Automated External Defibrillators (AEDs)


The Mckell institute report on the need for defibrillators on live electrical worksites ( actually worksites in general) was written for the ETU NSW Branch as a result of our 2013 conference discussion to campaign for Defibs. The ETU believes the report is comprehensive and argues a very strong case for the provision of defibrillators. 
What is an AED for?
AEDs are primarily used to treat individuals experiencing ventricular fibrillation. Ventricular fibrillation is when the rhythm of the heart becomes chaotic and an individual begins to experience Sudden Cardiac Arrest (SCA). When this occurs, the only way to restore the heart to a normal rhythm is to defibrillate the individual’s heart and re-start its normal rhythm.

Why should my workplace invest in an AED, SCA doesn’t sound that common?
Cardiac arrest is the leading cause of sudden death in Australia, ahead of prostate cancer, bowel cancer, breast cancer and road deaths. 23,000 to 33,000 people die from SCA every single year and 75% of these occur outside of the hospital setting. A significant proportion of these fatalities occur in the workplace.
For individuals experiencing SCA outside of the hospital setting, the survival rate is a worryingly low 6%. The main reason survival rates are so low is that the odds of survival decrease by about 10% for every minute that the patient’s heart does not receive defibrillation. In NSW, the median ambulance response time is 10.93 minutes. For most people, quick access to an Automated External Defibrillator literally is the difference between life and death.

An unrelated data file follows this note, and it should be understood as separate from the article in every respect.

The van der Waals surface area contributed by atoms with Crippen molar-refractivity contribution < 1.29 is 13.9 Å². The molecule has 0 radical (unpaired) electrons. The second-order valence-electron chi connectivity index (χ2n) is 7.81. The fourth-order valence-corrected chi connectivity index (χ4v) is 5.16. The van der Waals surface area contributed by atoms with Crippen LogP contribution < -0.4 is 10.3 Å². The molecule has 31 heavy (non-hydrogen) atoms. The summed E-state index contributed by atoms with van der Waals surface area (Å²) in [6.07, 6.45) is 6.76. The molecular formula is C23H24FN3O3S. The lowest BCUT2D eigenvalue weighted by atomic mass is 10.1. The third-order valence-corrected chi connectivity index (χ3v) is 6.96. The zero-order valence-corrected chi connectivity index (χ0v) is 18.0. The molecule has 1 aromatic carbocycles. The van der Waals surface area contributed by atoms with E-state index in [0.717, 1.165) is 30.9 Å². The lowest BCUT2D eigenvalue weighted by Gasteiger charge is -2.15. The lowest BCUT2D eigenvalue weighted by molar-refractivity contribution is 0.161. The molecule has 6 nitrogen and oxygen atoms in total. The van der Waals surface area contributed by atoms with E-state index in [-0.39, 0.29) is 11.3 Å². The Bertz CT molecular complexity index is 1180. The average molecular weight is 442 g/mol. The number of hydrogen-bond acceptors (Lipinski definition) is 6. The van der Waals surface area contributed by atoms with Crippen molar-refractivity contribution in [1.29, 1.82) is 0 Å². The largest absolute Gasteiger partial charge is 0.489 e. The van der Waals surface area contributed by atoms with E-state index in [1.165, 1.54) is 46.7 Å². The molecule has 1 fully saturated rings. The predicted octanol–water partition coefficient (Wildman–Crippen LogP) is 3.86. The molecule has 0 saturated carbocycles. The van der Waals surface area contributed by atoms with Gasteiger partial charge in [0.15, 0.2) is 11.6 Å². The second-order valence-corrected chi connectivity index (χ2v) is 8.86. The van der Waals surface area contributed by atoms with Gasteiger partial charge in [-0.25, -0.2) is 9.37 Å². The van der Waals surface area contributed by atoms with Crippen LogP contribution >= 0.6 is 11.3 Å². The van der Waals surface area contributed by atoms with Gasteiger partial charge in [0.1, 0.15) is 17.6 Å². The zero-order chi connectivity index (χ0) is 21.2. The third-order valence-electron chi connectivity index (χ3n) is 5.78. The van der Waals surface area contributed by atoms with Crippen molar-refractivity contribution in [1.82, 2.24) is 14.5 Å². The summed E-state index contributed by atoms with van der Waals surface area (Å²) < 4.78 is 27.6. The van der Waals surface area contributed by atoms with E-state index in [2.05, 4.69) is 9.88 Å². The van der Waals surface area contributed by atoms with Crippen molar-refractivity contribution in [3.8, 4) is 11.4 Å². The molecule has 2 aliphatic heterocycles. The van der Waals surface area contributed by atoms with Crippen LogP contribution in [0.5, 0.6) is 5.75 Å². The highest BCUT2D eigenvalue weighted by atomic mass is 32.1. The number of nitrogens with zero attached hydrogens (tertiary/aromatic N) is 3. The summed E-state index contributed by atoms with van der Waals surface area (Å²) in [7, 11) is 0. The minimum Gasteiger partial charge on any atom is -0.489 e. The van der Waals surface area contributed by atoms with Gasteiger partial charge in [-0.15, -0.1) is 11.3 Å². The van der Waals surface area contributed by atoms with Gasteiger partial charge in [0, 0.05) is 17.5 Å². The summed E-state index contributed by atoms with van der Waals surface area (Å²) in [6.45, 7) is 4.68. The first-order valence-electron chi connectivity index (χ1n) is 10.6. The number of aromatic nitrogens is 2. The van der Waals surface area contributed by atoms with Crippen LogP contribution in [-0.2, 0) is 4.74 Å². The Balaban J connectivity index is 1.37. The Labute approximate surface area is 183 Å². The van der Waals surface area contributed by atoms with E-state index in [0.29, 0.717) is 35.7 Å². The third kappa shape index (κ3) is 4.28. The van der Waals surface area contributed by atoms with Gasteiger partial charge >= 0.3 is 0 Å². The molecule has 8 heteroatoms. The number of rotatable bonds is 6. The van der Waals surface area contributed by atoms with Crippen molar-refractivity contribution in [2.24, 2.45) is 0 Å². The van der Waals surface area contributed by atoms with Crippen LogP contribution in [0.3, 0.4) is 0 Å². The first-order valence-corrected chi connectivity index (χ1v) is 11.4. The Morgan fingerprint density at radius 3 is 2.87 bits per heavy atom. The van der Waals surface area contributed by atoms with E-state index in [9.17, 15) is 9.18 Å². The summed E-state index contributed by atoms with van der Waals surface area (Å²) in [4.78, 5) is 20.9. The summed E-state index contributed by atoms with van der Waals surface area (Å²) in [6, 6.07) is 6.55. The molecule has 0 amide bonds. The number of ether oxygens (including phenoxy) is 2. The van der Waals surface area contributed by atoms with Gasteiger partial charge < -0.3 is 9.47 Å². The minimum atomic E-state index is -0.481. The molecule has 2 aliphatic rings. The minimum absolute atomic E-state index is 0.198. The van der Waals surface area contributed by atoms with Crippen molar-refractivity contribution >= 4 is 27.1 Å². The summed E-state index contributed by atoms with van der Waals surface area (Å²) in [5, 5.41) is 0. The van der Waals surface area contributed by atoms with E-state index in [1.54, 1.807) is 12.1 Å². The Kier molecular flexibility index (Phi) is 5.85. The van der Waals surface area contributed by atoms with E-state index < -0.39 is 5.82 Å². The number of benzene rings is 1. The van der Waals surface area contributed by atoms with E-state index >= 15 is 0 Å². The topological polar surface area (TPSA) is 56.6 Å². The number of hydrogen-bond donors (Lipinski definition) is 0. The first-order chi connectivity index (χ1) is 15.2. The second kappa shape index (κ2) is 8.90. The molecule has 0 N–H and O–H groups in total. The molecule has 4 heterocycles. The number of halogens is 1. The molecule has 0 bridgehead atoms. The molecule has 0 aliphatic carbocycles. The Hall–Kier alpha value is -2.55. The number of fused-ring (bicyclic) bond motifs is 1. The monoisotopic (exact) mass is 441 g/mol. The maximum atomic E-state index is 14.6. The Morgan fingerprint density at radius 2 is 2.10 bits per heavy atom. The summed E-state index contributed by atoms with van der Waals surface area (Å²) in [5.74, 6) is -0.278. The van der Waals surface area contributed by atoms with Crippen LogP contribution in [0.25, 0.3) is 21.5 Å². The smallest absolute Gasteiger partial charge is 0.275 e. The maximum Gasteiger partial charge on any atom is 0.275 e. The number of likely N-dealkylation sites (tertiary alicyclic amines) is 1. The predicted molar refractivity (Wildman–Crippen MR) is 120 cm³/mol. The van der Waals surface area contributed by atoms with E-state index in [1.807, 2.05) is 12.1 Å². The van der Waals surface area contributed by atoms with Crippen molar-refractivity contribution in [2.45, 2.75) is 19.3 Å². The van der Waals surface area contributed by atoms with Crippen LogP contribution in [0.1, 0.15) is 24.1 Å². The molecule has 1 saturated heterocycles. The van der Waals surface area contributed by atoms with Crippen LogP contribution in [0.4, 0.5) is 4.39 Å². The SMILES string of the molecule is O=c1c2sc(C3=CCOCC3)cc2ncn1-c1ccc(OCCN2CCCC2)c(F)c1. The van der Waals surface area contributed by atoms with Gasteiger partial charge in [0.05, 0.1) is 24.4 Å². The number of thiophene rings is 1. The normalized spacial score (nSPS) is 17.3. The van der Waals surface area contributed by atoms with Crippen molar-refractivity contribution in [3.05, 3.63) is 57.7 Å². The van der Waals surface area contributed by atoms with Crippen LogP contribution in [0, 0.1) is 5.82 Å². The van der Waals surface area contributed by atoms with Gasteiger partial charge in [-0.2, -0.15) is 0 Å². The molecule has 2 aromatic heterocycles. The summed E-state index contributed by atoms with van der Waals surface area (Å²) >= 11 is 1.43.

In contrast, for locations where AEDs have already been rolled out the survival rate has been as high as 86%. Some workplaces present higher risks than others. Ventricular fibrillation can be brought on by electric shock, which indicates a heightened risk for those employees working with live electricity. Electrocution is responsible for 15% of all workplace fatalities in the construction sector, while workers in the electrical transmission and distribution networks are also at high risk of fatality in the form of electrocution.
In many of these cases, fatality is entirely preventable through the use of an AED. Sometimes the individual is fortunate enough to survive until an ambulance arrives, but in most cases, even well trained individuals administering CPR cannot keep the patient alive until the paramedics reach the worksite. AEDs reduce risk and increase the likelihood of survival, particularly in instances of electric shock.
For more information, please download the reports.
1.Common Questions About Automated External Defibrillators(AEDs)
2. AEDs on Australian worksites